The newest Mortgage Monitor report from Black Knight portrays a residential real estate market that’s stuck in a vicious circle as declining credit availability adds to the affordability crisis exacerbated by high-interest rates and steep home prices.
As Andy Walden, Black Knight’s vice president of enterprise research, succinctly puts it, “in a sense, the gridlocked housing market has been feeding on itself.”
“While elevated interest rates continue to weigh on both affordability and demand, they’re simultaneously constricting supply as well as would-be sellers who locked in ultra-low rates early in the pandemic and continue to sit on the sidelines,” Walden added. “The combination of lower supply and demand in April led to both slowing sales and firming prices. In fact, while home sales dipped, April marked the fourth consecutive month of home price gains, which are now almost universally rising across the country again on a seasonally adjusted basis.”
Per Black Knight’s numbers, only one market is still seeing meaningful price declines: Austin, which is also the only market where inventory has eclipsed pre-pandemic levels.
“In today’s market, interest rates are acting as a double-edged sword, reducing or increasing both demand and supply as they rise and fall, making it challenging to find a rate-driven path to easing affordability and home prices,” Walden noted.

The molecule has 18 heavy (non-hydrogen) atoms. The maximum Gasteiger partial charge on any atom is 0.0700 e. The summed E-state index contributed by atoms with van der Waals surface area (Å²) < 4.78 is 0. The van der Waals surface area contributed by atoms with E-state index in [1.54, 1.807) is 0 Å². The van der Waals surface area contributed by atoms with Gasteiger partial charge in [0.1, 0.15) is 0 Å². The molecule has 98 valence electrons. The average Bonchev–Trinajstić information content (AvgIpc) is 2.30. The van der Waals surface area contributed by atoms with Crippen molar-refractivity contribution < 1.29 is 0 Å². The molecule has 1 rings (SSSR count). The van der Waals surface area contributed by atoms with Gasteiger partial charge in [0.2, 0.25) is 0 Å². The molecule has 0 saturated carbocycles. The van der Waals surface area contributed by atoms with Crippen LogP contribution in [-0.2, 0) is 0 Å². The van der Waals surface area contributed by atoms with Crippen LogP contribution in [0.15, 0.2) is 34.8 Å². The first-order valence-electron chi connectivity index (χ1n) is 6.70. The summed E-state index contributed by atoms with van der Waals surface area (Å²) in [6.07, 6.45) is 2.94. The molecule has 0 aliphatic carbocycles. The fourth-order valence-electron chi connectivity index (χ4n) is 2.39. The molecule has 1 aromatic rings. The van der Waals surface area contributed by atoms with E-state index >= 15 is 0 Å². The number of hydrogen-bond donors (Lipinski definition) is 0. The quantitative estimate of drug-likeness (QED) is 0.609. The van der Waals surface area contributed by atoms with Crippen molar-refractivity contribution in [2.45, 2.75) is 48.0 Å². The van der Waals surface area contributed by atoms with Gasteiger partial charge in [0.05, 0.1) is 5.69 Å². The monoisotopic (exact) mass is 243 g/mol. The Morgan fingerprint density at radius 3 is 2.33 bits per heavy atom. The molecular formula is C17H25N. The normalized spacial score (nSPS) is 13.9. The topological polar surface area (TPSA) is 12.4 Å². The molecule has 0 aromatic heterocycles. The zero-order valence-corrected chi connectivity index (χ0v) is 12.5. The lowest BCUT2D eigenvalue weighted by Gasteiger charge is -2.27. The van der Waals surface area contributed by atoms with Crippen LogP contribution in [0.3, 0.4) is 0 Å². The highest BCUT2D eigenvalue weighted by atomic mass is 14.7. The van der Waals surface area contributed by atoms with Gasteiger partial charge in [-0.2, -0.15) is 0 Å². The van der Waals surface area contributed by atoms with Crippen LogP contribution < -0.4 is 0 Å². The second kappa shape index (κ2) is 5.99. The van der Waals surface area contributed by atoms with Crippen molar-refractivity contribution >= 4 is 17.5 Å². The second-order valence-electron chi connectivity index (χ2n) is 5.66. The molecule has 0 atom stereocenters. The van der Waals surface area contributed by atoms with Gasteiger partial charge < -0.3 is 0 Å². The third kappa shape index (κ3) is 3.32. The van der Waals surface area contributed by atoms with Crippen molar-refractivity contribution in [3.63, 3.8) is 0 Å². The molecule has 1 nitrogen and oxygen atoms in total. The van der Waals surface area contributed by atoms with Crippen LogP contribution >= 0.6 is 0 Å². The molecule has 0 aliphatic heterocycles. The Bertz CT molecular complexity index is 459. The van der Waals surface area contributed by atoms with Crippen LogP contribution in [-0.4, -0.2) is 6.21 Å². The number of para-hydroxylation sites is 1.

Such onerous fundamentals are holding back the normally fervent spring housing market, compounded by a new wrench in the works in the form of tightening credit. According to Optimal Blue rate lock data from Black Knight, average credit scores and downpayments are both on the uptick.
Additionally, Black Knight figures show April home purchase credit scores at their highest level since at least 2000, when the company first began tracking the metric. Such credit rigidity has only encouraged the ongoing slowdown in purchase locks, which fell 11% from the week ending March 25 to the week ending May 20 — a statistic that should be trending the opposite way as the spring market heats up.
Instead, after coming within 15% of pre-pandemic purchase-lock levels earlier in the year, locks have now slid back to more than 30% below this threshold.
“Demand is obviously suffering,” Walden said, “and the fact that this spring’s strengthening home prices have erased more than 60% of the ‘correction’ seen late last year isn’t likely to help much on that front.”